The Fairfax County Board of Supervisors last night blocked plans for two mammoth office complexes that highway officials said would have added thousands more cars daily to the area's already choked roads.
The supervisors voted 8 to 0 with one abstention against changing a master plan to permit the development on the 350-acre Chiles tract on both sides of Rte. 50 just east of the Capital Belway.
Wills and Plank, a Vienna firm, and Western Development Corp. of Washington wanted to build 2.4 million square feet of office space on the land. Their proposal drew strong opposition from citizen associations and the Virginia Department of Highways and Transportation.
The supervisors' decision was called "an important precedent" by Ken Wright, a member of an association of citizen groups called SCORE (for Support and Conserve Our Residential Environment).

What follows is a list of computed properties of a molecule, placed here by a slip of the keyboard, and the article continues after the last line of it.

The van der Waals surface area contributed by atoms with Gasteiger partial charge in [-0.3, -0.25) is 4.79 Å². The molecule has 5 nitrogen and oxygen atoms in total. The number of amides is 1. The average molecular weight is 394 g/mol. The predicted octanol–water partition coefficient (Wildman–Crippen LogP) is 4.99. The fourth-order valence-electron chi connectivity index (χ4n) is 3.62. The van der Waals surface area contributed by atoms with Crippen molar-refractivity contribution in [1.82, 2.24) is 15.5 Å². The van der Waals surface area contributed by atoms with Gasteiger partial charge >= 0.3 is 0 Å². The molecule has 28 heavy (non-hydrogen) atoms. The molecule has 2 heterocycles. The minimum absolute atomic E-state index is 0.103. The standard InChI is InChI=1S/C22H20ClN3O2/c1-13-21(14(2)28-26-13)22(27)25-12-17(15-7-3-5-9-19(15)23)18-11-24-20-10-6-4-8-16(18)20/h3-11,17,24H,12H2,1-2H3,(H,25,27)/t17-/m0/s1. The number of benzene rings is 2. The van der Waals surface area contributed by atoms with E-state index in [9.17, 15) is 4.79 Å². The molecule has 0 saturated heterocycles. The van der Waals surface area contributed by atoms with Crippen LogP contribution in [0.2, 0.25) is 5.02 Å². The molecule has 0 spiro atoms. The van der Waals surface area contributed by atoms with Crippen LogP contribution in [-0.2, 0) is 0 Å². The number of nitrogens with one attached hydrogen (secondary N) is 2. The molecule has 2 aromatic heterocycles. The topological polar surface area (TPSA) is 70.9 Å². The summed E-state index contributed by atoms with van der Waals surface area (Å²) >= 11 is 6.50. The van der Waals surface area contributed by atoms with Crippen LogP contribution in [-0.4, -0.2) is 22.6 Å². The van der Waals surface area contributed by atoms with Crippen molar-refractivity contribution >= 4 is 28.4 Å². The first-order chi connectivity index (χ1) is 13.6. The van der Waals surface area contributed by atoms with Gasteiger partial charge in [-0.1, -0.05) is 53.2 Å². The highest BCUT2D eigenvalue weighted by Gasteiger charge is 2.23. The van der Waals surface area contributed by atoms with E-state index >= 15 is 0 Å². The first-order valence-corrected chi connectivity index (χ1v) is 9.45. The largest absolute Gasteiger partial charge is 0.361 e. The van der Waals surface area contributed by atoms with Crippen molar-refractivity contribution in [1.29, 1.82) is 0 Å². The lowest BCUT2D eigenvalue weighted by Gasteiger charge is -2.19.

"In the past, economic development was the basis for all decisions. This time the board listened to the people. They put environmental considerations first," said Wright, who lives in Broyhill Park and is an official of the Environmental Protection Agency.
Another point of view was advanced by Supervisor Audrey More (D-Annandale), who said, "This shows what can happen in the election year. This wouldn't have happened otherwise." All the seats on the board of supervisors are up for election this November.
Citizens from SCORE mounted an elaborate lobbying effort to defeat the proposal. The organization assigned groups of citizens to present their case to each of the nine supervisors.
Additional significant opposition came from the state highway department, which told the supervisors that any development of more than 750,000 square feet would choke the beltway Rte. 50 intersection. Rte. 50, a fourlane highway, already handles 50,000 vehicles a day; the highway department estimated that the proposed development would add 24,000 cars a day.
On the county's master plan the land is now set aside for housing. In the northeast tract, developers still can apply for up to 750,000 square feet of office space.